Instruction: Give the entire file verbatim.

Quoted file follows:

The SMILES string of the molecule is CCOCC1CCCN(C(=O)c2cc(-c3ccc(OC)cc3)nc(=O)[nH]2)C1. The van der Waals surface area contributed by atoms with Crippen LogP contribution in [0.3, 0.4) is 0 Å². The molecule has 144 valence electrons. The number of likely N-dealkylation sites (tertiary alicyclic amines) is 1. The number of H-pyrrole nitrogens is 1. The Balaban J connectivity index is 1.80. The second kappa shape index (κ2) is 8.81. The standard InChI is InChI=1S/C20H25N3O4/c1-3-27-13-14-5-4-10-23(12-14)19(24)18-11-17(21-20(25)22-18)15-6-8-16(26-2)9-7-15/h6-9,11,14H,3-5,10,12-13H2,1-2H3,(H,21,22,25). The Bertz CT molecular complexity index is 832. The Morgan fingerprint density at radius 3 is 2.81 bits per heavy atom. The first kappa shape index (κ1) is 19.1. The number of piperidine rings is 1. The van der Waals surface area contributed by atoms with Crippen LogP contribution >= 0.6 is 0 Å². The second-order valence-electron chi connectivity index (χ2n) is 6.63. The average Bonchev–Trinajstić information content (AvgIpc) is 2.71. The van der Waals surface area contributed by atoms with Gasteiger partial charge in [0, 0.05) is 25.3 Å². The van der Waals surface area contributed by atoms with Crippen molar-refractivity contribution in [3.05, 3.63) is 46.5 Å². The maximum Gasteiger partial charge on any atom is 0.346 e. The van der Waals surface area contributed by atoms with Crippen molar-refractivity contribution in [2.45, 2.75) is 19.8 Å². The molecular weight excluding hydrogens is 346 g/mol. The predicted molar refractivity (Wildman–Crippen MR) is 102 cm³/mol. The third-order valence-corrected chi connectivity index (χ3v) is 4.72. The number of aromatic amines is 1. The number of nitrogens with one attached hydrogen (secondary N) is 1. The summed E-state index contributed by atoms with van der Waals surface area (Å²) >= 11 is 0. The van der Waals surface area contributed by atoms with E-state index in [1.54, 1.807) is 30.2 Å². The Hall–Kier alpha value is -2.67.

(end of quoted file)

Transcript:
The SMILES string of the molecule is CCOCC1CCCN(C(=O)c2cc(-c3ccc(OC)cc3)nc(=O)[nH]2)C1. The van der Waals surface area contributed by atoms with Crippen LogP contribution in [0.3, 0.4) is 0 Å². The molecule has 144 valence electrons. The number of likely N-dealkylation sites (tertiary alicyclic amines) is 1. The number of H-pyrrole nitrogens is 1. The Balaban J connectivity index is 1.80. The second kappa shape index (κ2) is 8.81. The standard InChI is InChI=1S/C20H25N3O4/c1-3-27-13-14-5-4-10-23(12-14)19(24)18-11-17(21-20(25)22-18)15-6-8-16(26-2)9-7-15/h6-9,11,14H,3-5,10,12-13H2,1-2H3,(H,21,22,25). The Bertz CT molecular complexity index is 832. The Morgan fingerprint density at radius 3 is 2.81 bits per heavy atom. The first kappa shape index (κ1) is 19.1. The number of piperidine rings is 1. The van der Waals surface area contributed by atoms with Crippen LogP contribution >= 0.6 is 0 Å². The second-order valence-electron chi connectivity index (χ2n) is 6.63. The average Bonchev–Trinajstić information content (AvgIpc) is 2.71. The van der Waals surface area contributed by atoms with Gasteiger partial charge in [0, 0.05) is 25.3 Å². The van der Waals surface area contributed by atoms with Crippen molar-refractivity contribution in [3.05, 3.63) is 46.5 Å². The maximum Gasteiger partial charge on any atom is 0.346 e. The van der Waals surface area contributed by atoms with Crippen molar-refractivity contribution in [2.45, 2.75) is 19.8 Å². The molecular weight excluding hydrogens is 346 g/mol. The predicted molar refractivity (Wildman–Crippen MR) is 102 cm³/mol. The third-order valence-corrected chi connectivity index (χ3v) is 4.72. The number of aromatic amines is 1. The number of nitrogens with one attached hydrogen (secondary N) is 1. The summed E-state index contributed by atoms with van der Waals surface area (Å²) >= 11 is 0. The van der Waals surface area contributed by atoms with E-state index in [1.54, 1.807) is 30.2 Å². The Hall–Kier alpha value is -2.67.